of the magazines are torn simply from careless
handling. This will not look good when the
magazines are bound in volumes to be kept
for future reference. This is a messy appear
ance, now' and later,—something no Salemite
Perhaps the books that are used most are
those on reserve. Let’s give our fellow stu
dents credit for having the gumption to find
the important parts of books without our un
derlining and checking them.
Let’s be more considerate of the, library,
keeping it neat and clean so that Salemites
now and in the future may enjoj using it!!
da,elhaLYflec|sdlectiI etaoin etaoin shrdl eta
Letters From The Service
Todas las estudiantes de Salem fueron a casa para pasar el dia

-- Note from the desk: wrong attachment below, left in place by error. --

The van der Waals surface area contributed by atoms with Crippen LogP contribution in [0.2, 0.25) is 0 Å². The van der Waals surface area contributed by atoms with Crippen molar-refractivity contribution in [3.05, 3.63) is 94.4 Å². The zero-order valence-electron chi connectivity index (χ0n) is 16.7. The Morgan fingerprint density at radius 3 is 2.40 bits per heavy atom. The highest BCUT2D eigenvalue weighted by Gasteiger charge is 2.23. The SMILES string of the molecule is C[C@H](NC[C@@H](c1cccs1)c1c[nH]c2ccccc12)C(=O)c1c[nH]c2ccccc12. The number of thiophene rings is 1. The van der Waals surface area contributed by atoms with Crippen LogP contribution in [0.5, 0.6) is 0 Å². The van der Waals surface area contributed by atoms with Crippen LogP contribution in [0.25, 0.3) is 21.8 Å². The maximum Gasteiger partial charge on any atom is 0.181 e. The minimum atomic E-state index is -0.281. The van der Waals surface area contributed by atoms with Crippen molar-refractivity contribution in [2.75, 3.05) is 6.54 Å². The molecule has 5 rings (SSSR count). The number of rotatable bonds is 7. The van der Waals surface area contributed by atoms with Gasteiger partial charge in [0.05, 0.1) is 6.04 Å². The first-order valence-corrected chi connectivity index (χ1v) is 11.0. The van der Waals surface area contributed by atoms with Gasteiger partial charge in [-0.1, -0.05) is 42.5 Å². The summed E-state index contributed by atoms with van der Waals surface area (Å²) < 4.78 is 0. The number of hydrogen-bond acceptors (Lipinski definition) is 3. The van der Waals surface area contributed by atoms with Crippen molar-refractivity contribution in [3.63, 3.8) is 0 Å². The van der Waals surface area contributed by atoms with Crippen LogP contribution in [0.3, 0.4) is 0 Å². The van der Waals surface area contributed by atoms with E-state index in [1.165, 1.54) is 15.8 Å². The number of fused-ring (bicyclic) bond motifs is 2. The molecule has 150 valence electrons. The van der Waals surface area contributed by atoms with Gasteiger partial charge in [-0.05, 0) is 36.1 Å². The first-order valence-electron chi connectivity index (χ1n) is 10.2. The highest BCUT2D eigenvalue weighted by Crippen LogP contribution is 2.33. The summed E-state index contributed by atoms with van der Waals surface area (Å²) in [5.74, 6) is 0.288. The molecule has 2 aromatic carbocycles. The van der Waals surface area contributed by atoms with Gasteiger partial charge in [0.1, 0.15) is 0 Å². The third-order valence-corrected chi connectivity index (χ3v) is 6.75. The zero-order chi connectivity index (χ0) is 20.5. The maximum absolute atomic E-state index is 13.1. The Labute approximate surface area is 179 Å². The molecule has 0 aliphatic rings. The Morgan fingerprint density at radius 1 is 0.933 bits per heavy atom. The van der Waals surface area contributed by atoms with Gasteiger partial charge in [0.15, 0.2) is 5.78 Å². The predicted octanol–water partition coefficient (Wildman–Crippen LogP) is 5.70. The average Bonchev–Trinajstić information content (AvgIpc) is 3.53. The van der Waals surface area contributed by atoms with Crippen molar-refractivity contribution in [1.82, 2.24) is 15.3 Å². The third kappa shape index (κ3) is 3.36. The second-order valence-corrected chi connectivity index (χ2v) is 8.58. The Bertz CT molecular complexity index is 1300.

de accion de gracias. Todas se divirtieron—pero ahora, todas han
vuelto y cuentan log dias hasta las vacaciones de Pascuas. Los 6mnibuses
estaban muy llenos y mucha gente tenia que quedarse a pie en los
pasillos y casi se sofocaba a falta de aire.
Muchas senoritas fueron a Chapel Hill para ver el juego de ftitbol
entre las universidades de Carolina y de Duke. Era un juego muy
triste para los estudiantes de Carolina. Despufis del juego unas asistieron
a un baile.
Pues bien, esperamos que los dias hasa las vacaciones no sean muy
largos y esperamos que los reyes magos sean muy^generosos para Vd.
TARDY AND DISTRESSED
Hear them chiming on the hour
Prom old Salem’s ancient tower.
And the quarter hour’s clanging tells of
seconds past ^nd due.
One girl finds these bells distressing
For they always keep her guessing.
Are the classes starting? Stopping? Is it time
her tea to brew?
Is it time for lunch or dinner?
Oh, she’s sure the “J^oble winner”
Is the kind of man who’d always get these
Salem bells correct.